Someone recently asked me for some career advice, as they want to get into sports broadcasting, but fear they won’t be given the chance as they didn’t take those courses in college. How important is your college major when it comes to a future in sportscasting? Is the degree itself even necessary? It made me think back to one of my more vivid memories from when my daughter was in middle school. As some of you might have similar questions, I ‘ll share my answer. So, without further ado…
“Thank you for your kind words, and – well, the easiest way for me to answer is to point out they stopped inviting me on parents day at my daughter’s school. You remember, that’s the day kids bring in their moms and dads to have them describe what they do for a living.
After presenting to the first two classes of middle school students, it was smooth sailing. And I almost made it through the third session, but at the end of the presentation – in fact, the school bell started to ring to signal the kids to move on to the next period – one student asked if I needed to go to school to do what I did.
Needed… Needed? Hmm. I didn’t want to make school seem unimportant. For all I knew, his parents already had this little 11-year old lined up for a Harvard law degree. I didn’t want to lie either, as a degree is just one of many tools. What’s important is how you use it. I thought for a second, and rushed a bit by the still-ringing bell, I answered, no. And I immediately sensed the glare of the nearby teachers and fellow parents.
Some kids were already filing out of the room, so I quickly added that you DID need the ability to tell a story, to figure out statistics and to understand the big picture as well as the little details. I stressed that school offers a way to develop all of those needs. But this fear lingers that the only word the kids (and the teachers) heard was, “No!”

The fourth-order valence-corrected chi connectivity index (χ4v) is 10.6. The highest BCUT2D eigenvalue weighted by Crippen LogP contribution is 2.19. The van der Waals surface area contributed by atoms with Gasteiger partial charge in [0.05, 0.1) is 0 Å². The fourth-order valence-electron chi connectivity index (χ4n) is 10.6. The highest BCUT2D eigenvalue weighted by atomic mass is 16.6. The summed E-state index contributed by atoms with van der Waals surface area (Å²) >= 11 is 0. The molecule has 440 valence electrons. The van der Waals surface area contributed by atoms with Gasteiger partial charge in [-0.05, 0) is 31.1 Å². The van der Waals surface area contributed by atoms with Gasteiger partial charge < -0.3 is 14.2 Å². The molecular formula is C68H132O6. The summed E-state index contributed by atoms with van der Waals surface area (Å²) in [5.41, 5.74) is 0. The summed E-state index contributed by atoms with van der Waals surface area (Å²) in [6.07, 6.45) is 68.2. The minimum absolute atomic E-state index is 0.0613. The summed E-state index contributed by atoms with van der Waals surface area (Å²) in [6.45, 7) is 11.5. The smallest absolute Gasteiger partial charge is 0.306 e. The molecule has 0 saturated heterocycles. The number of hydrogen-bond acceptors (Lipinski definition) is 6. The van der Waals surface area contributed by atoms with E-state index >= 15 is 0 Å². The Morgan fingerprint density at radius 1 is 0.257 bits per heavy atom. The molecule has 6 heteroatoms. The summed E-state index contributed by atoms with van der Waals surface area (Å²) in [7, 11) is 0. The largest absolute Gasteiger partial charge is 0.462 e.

It’s not a lie though. School is good for a lot of things but when it comes to the creative endeavors in life – whether artist or artisan – you always learn more by doing than sitting. So, how important is a college degree? Some companies create the artificial requirement of a degree, but many legendary broadcasters didn’t get one, and didn’t let it stop them. Heck, long-time ABC News anchor Peter Jennings didn’t even graduate from high school.
If you don’t believe me, there are many very successful people out there who are now questioning the value of a college degree. (I.e., this good read from Gary Vaynerchuk, or this article about Apple CEO Tim Cook.)
In the modern day, that might be more difficult. A degree proves you can set a goal and accomplish it. However, if you want to succeed in journalism or broadcasting, get a degree in some other field. It gives you a more unique field of knowledge and expertise.
The people you work for will teach you how to do your job. It’s what you bring to the table that makes you unique, and attractive. That might be a knowledge of the law, or a love for the beautiful game.
In four weeks at my first radio job at WCTC in New Jersey I learned more than I did in four years of college. This says nothing against my alma mater BGSU. I’m confident I’m not the only one who had a similar post-graduate revelation. I got a great education in school. But when your paycheck depends on it, the real world is a great way to bring focus and clarity to an issue. :-)”
So, there’s my answer. What do you think? How important was your college degree? Share your thoughts – and any more questions below. Fire away!
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